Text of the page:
Who can argue with that? It seems to me that scientists trying to influence the scientific community publish papers, while those writing books for the consumption of the general public have a different purpose in mind. So of course I wouldn't expect this book to have much of an impact on "the way most physicists will think about electrodynamics or quantum mechanics."



posted on Feb, 20 2012 @ 02:34 PM
link   

Originally posted by Arbitrageur
Not all the reviews were so great and notably, the review by physicist Milo Wolff wasn't good (isn't he the fringe WSM physicist that beebs likes?):


The essence of Mead's argument is that within quantum mechanics, there is a naturally occurring 1-form on three-dimensional space with the property that integrating it over a superconducting loop gives the phase change of the "wave function" of the loop, which must be a constant multiple of an integer. Also, integrating the space part of the four-potential 1-form A over a loop gives the magnetic flux threading the loop, which for a superconducting loop is observed to be a constant multiple of an integer. This suggests identifying the "phase change" 1-form with a constant multiple of the space part of A.

Later the full A is recovered by hand-waving analogies. In my opinion, the main problem with his argument is that his construction of the "phase change" 1-form is so vague, sloppy, and problematic that it is "not even wrong".


You have not quoted Milo Wolff. You have quoted Stephen K. Parrott.

Pretty sloppy of you.



posted on Feb, 20 2012 @ 04:33 PM
link   

Originally posted by Mary Rose
You have not quoted Milo Wolff. You have quoted Stephen K. Parrott.

Pretty sloppy of you.
Oops, you're right, I stand corrected. I saw Milo Wolff's name under the review I quoted from and thought it was his.

But after reading your post I looked at it again and see the name appears above the review, not below it. Sorry about that. But Wolff doesn't like it either, here is his review to atone for my mistake above (he says "Don't buy this over mathematical book"):


Carver Mead is a brilliant inventor and engineer but he does not understand the "foundations of electromagnetism" in the way Feynman would have understood these words.
Don't buy this over mathematical book. Instead buy the books that go to the heart of electromagnetism. They recognize that Nature is Simple; All the Natural Laws depend on only three properties of Space. Accordingly, the books are simple. Readers will enjoy them. Awards have been given:They are:
Then he plugs his own books.
edit on 20-2-2012 by Arbitrageur because: clarification



posted on Feb, 20 2012 @ 04:57 PM
link   

edit on 02/20/12 by Mary Rose because: (no reason given)



posted on Feb, 20 2012 @ 06:41 PM
link   
reply to post by Arbitrageur
 


Milo Wolff has the chutzpah to review his own book and give it five stars on Amazon. What a clown.



posted on Feb, 21 2012 @ 04:30 AM
link   
reply to post by buddhasystem
 


Of course, stars are given by others reading a review.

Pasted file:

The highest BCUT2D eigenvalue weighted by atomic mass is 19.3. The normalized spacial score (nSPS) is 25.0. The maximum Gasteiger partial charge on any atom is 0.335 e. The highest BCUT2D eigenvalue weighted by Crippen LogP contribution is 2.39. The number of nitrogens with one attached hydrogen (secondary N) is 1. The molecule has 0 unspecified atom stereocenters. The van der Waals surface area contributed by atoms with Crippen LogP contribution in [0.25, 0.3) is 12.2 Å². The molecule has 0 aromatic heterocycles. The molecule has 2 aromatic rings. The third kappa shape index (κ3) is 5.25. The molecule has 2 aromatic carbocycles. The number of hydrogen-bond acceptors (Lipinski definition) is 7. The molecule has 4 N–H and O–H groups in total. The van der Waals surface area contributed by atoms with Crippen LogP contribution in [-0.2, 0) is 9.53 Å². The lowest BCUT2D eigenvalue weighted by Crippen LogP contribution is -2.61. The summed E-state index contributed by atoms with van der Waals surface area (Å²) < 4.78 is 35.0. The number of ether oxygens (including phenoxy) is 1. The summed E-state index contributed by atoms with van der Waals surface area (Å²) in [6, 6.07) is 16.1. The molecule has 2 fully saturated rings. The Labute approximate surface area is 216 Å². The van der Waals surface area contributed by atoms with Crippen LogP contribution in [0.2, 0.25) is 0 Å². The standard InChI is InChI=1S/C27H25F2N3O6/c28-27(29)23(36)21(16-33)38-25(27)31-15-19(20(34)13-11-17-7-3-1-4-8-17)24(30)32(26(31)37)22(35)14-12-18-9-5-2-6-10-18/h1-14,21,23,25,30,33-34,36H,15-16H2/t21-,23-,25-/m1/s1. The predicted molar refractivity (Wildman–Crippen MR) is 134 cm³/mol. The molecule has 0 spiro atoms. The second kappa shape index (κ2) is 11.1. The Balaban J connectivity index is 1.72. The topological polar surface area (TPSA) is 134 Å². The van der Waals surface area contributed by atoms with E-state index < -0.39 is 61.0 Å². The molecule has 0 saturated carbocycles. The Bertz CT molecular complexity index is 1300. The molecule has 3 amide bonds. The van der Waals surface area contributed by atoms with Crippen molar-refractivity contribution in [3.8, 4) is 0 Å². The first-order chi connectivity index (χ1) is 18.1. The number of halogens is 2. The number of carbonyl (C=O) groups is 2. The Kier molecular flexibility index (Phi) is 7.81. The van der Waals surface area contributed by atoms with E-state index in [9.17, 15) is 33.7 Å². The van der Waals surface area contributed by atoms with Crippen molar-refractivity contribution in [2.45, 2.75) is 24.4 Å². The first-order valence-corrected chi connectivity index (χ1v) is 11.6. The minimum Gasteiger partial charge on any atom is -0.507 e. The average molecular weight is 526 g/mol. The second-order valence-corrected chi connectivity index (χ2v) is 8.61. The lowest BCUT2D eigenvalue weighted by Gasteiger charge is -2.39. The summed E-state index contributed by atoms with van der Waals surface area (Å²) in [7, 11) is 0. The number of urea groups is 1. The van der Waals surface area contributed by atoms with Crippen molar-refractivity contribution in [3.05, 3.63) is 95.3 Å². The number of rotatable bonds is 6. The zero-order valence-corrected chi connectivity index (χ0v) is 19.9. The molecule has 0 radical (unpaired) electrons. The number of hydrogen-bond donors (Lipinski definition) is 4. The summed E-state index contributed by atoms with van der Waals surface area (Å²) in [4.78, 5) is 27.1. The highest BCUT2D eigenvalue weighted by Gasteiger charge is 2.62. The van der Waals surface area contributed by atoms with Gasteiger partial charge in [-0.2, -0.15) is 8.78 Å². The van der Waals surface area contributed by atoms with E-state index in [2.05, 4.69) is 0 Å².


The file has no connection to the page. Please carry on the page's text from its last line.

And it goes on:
posted on Feb, 21 2012 @ 07:12 AM
link   

Originally posted by beebs
Be sure to read the Carver Mead interview.


Perhaps this is the same Carver Mead?

The description:


Uploaded by BBVAFoundation on Jan 31, 2012

The BBVA Foundation Frontiers of Knowledge Award in the category of Information and Communication Technologies goes to U.S. electrical engineer Carver Mead, for being "the most influential thinker and pioneer" of the silicon age, and for enabling "the development of the billion-transistor processors that drive the electronic devices -- for example, in laptops, tablets, smartphones, DVD players -- ubiquitous in our daily lives," in the words of the jury's citation.





posted on Feb, 21 2012 @ 09:10 AM
link   
post removed because the user has no concept of manners

Click here for more information.



posted on Feb, 21 2012 @ 09:24 AM
link   
 


off-topic post removed to prevent thread-drift


 



posted on Feb, 21 2012 @ 09:31 AM
link   
 


off-topic post removed to prevent thread-drift


 



posted on Feb, 21 2012 @ 10:11 AM
link   

Originally posted by beebs
Mead Interview


Here is a link to a .pdf file of the interview, housed on lloydwatts.com. The interview was by The American Spectator and appeared in the September/October 2001 issue:

"Carver Mead’s American Spectator Interview - September/October 2001, Vol. 34 Issue 7"



posted on Feb, 21 2012 @ 10:38 AM
link   

Originally posted by beebs
Be sure to read the Carver Mead interview.


From Technology Review, published by MIT, September 2004, "Carver Mead's Natural Inspiration" by Spencer Reiss:


Mead’s Startup Menu
Carver Mead has helped found more than 20 technology companies.

A selection of his newer ventures:

ACTEL Mountain View, CA
» Field-programmable gate array chips used in telecommunications

FOVEON Santa Clara, CA
» Multilayer silicon sensors for photographic imaging

IMPINJ Seattle,WA
»Low-power “self-adaptive” microchips

SONIC INNOVATIONS Salt Lake City, UT
»Advanced digital signal processing for hearing aids

SYNAPTICS San Jose, CA
»Touch pads and software for portable electronic devices


Clearly, theory coming from Carver Mead should be viewed within the context of his skill in real world practical endeavors.



posted on Feb, 21 2012 @ 10:53 AM
link   

Originally posted by Mary Rose
reply to post by buddhasystem
 


Of course, stars are given by others reading a review.


No Mary, Milo did give 5 stars to himself, as a brief visit to the Amazon web site would readily confirm.



posted on Feb, 21 2012 @ 11:00 AM
link   
reply to post by buddhasystem
 


A dead issue at this point.




top topics



 
39
<< 196  197  198    200  201  202 >>

log in

join